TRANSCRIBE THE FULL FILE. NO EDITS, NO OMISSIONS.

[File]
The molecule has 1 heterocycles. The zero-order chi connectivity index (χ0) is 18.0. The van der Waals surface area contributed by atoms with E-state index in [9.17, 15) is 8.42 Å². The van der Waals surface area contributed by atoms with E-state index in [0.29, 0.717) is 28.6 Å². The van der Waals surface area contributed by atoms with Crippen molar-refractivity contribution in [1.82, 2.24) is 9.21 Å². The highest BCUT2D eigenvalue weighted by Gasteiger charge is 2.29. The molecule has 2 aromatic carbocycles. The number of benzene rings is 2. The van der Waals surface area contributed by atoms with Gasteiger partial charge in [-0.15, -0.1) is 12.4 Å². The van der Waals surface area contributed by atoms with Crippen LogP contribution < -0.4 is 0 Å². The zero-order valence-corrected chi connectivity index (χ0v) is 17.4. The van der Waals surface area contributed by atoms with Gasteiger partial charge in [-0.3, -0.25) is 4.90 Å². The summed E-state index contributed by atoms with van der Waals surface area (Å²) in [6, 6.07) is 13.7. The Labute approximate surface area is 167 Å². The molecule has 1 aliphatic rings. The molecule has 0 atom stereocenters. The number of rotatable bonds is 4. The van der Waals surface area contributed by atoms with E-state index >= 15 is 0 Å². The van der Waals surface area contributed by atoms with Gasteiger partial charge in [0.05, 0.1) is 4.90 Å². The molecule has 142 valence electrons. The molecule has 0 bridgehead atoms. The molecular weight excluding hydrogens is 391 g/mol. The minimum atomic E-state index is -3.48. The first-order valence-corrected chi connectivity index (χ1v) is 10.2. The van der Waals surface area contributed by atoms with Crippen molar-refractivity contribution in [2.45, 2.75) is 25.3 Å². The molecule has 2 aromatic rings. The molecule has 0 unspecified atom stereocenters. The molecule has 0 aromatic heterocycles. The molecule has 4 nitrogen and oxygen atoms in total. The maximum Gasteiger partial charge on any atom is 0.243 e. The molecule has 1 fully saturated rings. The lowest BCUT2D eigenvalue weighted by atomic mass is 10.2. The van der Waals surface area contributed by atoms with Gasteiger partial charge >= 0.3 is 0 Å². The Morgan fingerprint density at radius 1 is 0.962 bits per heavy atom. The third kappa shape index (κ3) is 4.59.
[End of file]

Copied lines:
The molecule has 1 heterocycles. The zero-order chi connectivity index (χ0) is 18.0. The van der Waals surface area contributed by atoms with E-state index in [9.17, 15) is 8.42 Å². The van der Waals surface area contributed by atoms with E-state index in [0.29, 0.717) is 28.6 Å². The van der Waals surface area contributed by atoms with Crippen molar-refractivity contribution in [1.82, 2.24) is 9.21 Å². The highest BCUT2D eigenvalue weighted by Gasteiger charge is 2.29. The molecule has 2 aromatic carbocycles. The number of benzene rings is 2. The van der Waals surface area contributed by atoms with Gasteiger partial charge in [-0.15, -0.1) is 12.4 Å². The van der Waals surface area contributed by atoms with Crippen LogP contribution < -0.4 is 0 Å². The zero-order valence-corrected chi connectivity index (χ0v) is 17.4. The van der Waals surface area contributed by atoms with Gasteiger partial charge in [-0.3, -0.25) is 4.90 Å². The summed E-state index contributed by atoms with van der Waals surface area (Å²) in [6, 6.07) is 13.7. The Labute approximate surface area is 167 Å². The molecule has 1 aliphatic rings. The molecule has 0 atom stereocenters. The number of rotatable bonds is 4. The van der Waals surface area contributed by atoms with E-state index >= 15 is 0 Å². The van der Waals surface area contributed by atoms with Gasteiger partial charge in [0.05, 0.1) is 4.90 Å². The molecule has 142 valence electrons. The molecule has 0 bridgehead atoms. The molecular weight excluding hydrogens is 391 g/mol. The minimum atomic E-state index is -3.48. The first-order valence-corrected chi connectivity index (χ1v) is 10.2. The van der Waals surface area contributed by atoms with Crippen molar-refractivity contribution in [2.45, 2.75) is 25.3 Å². The molecule has 2 aromatic rings. The molecule has 0 unspecified atom stereocenters. The molecule has 0 aromatic heterocycles. The molecule has 4 nitrogen and oxygen atoms in total. The maximum Gasteiger partial charge on any atom is 0.243 e. The molecule has 1 fully saturated rings. The lowest BCUT2D eigenvalue weighted by atomic mass is 10.2. The van der Waals surface area contributed by atoms with Gasteiger partial charge >= 0.3 is 0 Å². The Morgan fingerprint density at radius 1 is 0.962 bits per heavy atom. The third kappa shape index (κ3) is 4.59.